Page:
Updated on September 23, 2022
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SATURDAY, Jan. 15, 2005 (HealthDayNews) -- Now that the holiday cookies are history, you've resolved to get fit and trim. Perhaps you've even considered taking over-the-counter dietary supplements to help you reach your weight-loss goals.
Drugstores, nutrition shops and Web sites offer a plethora of supplements and combination products that claim to help burn fat, block fat absorption, modulate carbohydrate metabolism, boost energy expenditure, suppress appetite, flush out excess water weight and control cravings -- all good outcomes to an eager dieter.
So what's the harm in grabbing a bottle?
"There's a tremendous appeal for a magic pill to help lose weight -- manufacturers of weight-loss pills appeal to that, I think," said Dr. Robert Saper, director of integrative medicine in the Department of Family Medicine at Boston University Medical Center.
But in a review of the scientific evidence, published in the Nov. 1, 2004, issue of American Family Physician, Saper suggested there's no miracle pill on the market. In fact, some of the supplements out there may be dangerous or might interact with prescription medications that people are taking, he said.
"There's very few of them that show benefit for what people are taking them for," agreed Dr. Gary A. Green, a clinical professor in the Division of Sports Medicine at the University of California, Los Angeles.
Steven Dentali, vice president of scientific and technical affairs at the American Herbal Products Association, offers a somewhat more upbeat assessment: "I would say there is some preliminary evidence that some of these ingredients can be useful in combination with diet and exercise."
Dietary supplements have quite a following among many Americans. Overall, 7 percent of adults use over-the-counter weight-loss supplements, according to a five-state survey reported in 2001 in the Journal of the American Medical Association. The use of nonprescription weight-loss products is particularly common among young obese women -- 28.4 percent reported taking them.
One recent success story is that of former Playboy "Playmate of the Year" Anna Nicole Smith. The 37-year-old actress and model dropped 69 pounds in eight months using a formulation of TRIMSPA, a popular brand-name product, the supplement maker's Web site claims.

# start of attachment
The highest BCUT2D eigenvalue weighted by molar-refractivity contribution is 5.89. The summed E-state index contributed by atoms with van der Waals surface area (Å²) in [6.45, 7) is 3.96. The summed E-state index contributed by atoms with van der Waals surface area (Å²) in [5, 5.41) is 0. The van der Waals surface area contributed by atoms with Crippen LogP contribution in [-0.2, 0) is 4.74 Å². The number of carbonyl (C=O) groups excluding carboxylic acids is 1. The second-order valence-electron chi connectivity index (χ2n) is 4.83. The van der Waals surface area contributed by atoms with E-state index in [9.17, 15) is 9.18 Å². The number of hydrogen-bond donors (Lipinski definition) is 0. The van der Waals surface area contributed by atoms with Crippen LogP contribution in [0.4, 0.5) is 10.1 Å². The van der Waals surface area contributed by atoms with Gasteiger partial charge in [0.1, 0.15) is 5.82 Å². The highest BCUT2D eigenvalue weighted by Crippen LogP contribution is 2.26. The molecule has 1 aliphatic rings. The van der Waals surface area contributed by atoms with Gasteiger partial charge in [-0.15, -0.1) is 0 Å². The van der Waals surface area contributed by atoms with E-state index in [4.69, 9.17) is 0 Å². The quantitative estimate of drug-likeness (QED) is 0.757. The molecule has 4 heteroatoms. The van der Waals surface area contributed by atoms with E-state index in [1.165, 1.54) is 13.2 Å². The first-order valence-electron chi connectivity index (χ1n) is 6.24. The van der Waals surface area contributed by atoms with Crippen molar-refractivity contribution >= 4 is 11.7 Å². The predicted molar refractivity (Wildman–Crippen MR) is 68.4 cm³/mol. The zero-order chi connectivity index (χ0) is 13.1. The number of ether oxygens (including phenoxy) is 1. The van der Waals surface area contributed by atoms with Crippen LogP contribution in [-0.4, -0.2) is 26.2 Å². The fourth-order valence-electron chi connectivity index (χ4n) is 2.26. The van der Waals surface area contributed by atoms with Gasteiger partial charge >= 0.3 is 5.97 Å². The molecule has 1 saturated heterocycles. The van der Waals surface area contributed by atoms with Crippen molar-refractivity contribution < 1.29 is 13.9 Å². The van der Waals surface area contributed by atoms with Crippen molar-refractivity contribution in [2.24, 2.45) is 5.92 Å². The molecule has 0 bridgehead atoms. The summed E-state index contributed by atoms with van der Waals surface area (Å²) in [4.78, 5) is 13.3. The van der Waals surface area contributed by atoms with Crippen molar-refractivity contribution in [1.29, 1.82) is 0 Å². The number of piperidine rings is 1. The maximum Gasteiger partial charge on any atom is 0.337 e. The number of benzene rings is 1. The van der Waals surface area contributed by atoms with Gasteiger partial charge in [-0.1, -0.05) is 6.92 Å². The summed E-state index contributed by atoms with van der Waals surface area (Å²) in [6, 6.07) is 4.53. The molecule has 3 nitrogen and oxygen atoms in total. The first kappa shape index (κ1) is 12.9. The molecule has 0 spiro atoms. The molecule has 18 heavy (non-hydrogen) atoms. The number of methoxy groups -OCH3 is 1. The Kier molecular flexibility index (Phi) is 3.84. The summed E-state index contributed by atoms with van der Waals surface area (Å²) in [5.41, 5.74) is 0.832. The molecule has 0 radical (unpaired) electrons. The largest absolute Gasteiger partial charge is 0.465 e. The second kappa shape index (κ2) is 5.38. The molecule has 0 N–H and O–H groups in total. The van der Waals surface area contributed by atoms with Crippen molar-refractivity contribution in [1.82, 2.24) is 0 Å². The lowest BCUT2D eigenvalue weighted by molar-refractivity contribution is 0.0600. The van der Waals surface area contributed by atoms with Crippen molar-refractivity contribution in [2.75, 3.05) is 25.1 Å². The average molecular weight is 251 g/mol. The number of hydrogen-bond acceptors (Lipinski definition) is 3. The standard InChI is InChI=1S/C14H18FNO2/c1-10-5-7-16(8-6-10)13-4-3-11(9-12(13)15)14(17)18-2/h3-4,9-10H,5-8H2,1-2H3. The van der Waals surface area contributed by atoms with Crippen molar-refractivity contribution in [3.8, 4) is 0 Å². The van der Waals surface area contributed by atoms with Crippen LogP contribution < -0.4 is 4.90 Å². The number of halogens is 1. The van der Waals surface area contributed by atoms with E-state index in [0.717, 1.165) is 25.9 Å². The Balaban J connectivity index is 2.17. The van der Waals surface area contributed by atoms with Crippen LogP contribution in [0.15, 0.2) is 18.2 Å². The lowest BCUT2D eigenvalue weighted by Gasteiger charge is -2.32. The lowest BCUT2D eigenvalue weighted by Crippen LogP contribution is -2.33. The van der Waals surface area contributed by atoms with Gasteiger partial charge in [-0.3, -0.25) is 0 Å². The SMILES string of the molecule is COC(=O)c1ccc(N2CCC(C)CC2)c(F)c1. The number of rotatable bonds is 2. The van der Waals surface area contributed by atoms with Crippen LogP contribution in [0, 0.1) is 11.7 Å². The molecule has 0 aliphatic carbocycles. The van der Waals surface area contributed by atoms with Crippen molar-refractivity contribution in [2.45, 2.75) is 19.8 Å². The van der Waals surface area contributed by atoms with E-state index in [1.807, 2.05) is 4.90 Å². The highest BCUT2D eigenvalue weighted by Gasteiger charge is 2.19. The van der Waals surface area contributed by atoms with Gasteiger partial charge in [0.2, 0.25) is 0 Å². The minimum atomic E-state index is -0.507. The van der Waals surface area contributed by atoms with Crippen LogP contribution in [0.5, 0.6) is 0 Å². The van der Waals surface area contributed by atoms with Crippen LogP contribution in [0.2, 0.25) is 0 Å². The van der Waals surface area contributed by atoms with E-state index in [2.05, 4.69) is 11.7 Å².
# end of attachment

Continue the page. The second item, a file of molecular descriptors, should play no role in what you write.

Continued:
But do you know what you're getting when you buy brand-name dietary supplements, including TRIMSPA, Xenedrine, and Hydroxycut, or individual herbal products?
The Natural Medicines Comprehensive Database, a source for evidence-based information on natural brand-name products and ingredients, lists more than 50 individual supplements and 125 proprietary products, according to Saper, who examined individual ingredients found in several commercial products.
Chromium, for example, is a popular weight-loss supplement found in many products, but its efficacy and long-term safety are uncertain, he said. Guar gum, derived from the Indian cluster bean, appears to be ineffective for weight loss. Chitosan, derived from shellfish, is another one to avoid, Saper said. "I discount chitosan because, although it's safe, its role as a 'fat blocker' is not well-substantiated," he explained.
Glucomannan, a plant fiber, may be helpful for modest weight loss, he said, but the data are insufficient to support a definitive conclusion.
Overall, the amount of well-designed research to substantiate the effectiveness of many individual herbs for weight loss is sparse, Saper said. Even greater questions exist as to the safety and effectiveness of combination products and the potential for harmful interactions among different ingredients, he noted.
Dietary aids containing the herbal supplement ephedra were extremely popular until the U.S. Food and Drug Administration banned their sale in April 2004 due to reports of deaths. Ephedrine, the active ingredient, is a stimulant known to increase metabolic rate, heat production and the risk of heatstroke.
Dangerous supplements still remain available on store shelves and Web sites, Consumers Union warns. The public advocacy group's Consumer Reports magazine last May published a list of the "dirty dozen" -- 12 supplement ingredients that have been linked either to serious adverse effects or to a strong theoretical risk. The list included bitter orange, a common dietary supplement that contains a compound called synerphrine, which carries risks similar to ephedrine, Saper said.
Critics of the dietary supplement industry want Congress to put some teeth into federal regulations. Under the Dietary Supplement Health and Education Act of 1994, manufacturers of dietary supplements are not required to provide evidence of safety or effectiveness. The burden rests on the FDA to prove that a product is either unsafe or ineffective.
"As long as they don't claim to treat any specific disease or condition they can basically make any claims that they want," Green said.
For its part, the herbal products association has expressed support for a mandatory adverse-events reporting system for dietary supplements.
Until there's better data, motivated dieters would be better off talking to their physicians about proven weight-loss strategies, such as diet and exercise, according to Saper.
But Dentali believes herbal products can play a role in a sensible weight-loss strategy. Switching from soda to green tea, for example, may provide some health benefits, "and you're not sucking down those sodas."
To learn more about dietary supplements, visit the National Center for Complementary and Alternative Medicine.
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